Bob Geldof has called for three BBC World Service employees to be fired over a report alleging money raised by his Live Aid concerts was spent on weapons for Ethiopia's rebel army.
The ex Boomtown Rats star wants Peter Horrocks, director of the BBC World Service, Current Affairs Editor Andrew Whitehead and editor Martin Plaut, who carried out the report, to be dismissed following the broadcaster's "total collapse of standards and systems".
The dispute began last week (ends07Mar10) after a BBC programme suggested that 95 per cent of the $100 million (£62 million) raised by the 1985 gigs was used to arm militants in the country.
But in a new column in Britain's Guardian newspaper, Geldof challenges the accusations, writing, "Where were all the dead people then? If no one was getting food, why was nobody dying? That would have been one of the first questions I'd have asked...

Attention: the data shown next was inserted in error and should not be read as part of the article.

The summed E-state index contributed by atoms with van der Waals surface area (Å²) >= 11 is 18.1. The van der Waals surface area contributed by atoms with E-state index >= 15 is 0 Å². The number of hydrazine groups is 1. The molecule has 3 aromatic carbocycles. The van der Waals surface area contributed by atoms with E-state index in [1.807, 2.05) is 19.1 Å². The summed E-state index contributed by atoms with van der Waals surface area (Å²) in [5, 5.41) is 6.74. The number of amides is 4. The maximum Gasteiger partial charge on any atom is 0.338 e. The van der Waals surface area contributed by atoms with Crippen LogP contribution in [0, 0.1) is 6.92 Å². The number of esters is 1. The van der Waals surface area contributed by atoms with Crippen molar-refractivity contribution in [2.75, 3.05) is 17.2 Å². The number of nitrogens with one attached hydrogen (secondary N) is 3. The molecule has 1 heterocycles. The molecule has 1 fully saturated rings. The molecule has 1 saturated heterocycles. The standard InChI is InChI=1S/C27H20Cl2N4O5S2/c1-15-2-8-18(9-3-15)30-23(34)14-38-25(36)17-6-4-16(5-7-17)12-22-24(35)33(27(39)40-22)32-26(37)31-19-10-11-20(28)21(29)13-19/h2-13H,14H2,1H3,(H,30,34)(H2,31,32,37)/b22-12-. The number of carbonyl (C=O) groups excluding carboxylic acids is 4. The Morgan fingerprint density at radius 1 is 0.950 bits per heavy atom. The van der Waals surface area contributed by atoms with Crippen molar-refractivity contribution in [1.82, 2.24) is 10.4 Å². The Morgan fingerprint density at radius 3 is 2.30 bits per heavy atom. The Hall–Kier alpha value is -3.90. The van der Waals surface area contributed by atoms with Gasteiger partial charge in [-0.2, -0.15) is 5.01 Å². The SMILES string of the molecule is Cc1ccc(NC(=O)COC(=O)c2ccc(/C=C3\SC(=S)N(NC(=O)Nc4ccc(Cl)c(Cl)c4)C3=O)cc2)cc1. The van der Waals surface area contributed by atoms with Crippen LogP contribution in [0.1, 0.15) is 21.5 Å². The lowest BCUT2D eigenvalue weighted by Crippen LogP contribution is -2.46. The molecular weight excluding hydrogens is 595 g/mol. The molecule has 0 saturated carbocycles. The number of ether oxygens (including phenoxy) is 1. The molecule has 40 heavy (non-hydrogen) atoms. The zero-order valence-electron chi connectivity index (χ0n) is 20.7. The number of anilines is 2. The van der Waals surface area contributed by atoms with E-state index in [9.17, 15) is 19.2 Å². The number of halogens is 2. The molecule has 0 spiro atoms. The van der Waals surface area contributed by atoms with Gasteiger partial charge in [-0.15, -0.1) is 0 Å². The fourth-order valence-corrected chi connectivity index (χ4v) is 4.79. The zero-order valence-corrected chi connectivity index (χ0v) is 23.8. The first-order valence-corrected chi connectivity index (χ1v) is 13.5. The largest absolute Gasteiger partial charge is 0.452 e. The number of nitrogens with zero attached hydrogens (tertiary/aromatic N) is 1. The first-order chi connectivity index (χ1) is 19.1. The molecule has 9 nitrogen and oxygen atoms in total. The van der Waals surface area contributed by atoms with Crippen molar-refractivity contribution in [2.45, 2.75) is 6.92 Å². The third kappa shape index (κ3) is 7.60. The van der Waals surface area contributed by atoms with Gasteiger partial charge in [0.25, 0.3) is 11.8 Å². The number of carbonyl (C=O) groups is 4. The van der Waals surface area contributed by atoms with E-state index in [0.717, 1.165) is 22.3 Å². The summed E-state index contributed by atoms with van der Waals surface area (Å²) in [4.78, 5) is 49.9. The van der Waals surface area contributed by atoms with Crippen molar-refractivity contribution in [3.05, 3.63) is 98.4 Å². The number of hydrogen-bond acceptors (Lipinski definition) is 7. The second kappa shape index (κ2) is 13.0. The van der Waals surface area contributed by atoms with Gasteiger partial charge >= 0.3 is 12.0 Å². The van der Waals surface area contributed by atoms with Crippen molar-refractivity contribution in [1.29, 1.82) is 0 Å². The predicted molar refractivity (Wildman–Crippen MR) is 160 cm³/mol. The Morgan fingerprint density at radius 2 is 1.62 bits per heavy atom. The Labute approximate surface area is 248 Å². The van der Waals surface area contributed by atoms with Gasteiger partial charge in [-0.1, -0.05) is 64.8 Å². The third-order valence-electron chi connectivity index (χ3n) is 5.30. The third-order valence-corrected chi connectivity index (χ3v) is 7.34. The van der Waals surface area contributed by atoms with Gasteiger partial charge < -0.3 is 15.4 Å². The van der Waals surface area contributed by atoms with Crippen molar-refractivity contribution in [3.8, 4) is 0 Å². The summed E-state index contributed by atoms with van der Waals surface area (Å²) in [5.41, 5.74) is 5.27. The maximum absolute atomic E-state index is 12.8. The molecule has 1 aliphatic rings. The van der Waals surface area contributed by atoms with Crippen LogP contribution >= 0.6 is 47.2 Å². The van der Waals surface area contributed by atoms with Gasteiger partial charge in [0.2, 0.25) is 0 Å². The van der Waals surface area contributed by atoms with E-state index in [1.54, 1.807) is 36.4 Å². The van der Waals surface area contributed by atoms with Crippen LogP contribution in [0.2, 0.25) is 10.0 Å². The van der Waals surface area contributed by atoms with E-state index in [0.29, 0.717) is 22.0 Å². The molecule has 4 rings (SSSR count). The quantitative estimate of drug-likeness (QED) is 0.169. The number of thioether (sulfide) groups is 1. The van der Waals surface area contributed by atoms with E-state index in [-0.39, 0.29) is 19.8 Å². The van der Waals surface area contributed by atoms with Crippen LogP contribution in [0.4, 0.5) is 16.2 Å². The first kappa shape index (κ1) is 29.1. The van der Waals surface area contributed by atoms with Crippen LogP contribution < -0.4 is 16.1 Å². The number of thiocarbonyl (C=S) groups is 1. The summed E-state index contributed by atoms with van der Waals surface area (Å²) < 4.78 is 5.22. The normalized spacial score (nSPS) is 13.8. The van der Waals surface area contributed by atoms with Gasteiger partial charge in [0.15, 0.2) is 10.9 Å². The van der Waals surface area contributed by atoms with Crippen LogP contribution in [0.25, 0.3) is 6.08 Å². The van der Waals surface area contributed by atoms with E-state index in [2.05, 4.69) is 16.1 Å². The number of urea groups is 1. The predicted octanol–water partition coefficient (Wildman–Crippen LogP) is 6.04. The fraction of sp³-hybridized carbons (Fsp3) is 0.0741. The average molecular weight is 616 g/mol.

"Why did alarm bells not go off early on in this sorry tale? Where were the checks, balances, neutrality, even-handedness? They all failed at the World Service."
And Geldof is also contemplating taking the matter to court: "We will also take a view on what, if any, legal action we may take against... the World Service in general. Martin Plaut, Andrew Whitehead and Peter Horrocks should be fired. There should be an immediate investigation into what went wrong, steps should be taken to rectify the identified faults and the World Service must work very, very hard to re-establish its trust and hard-won reputation as the world broadcaster of excellence."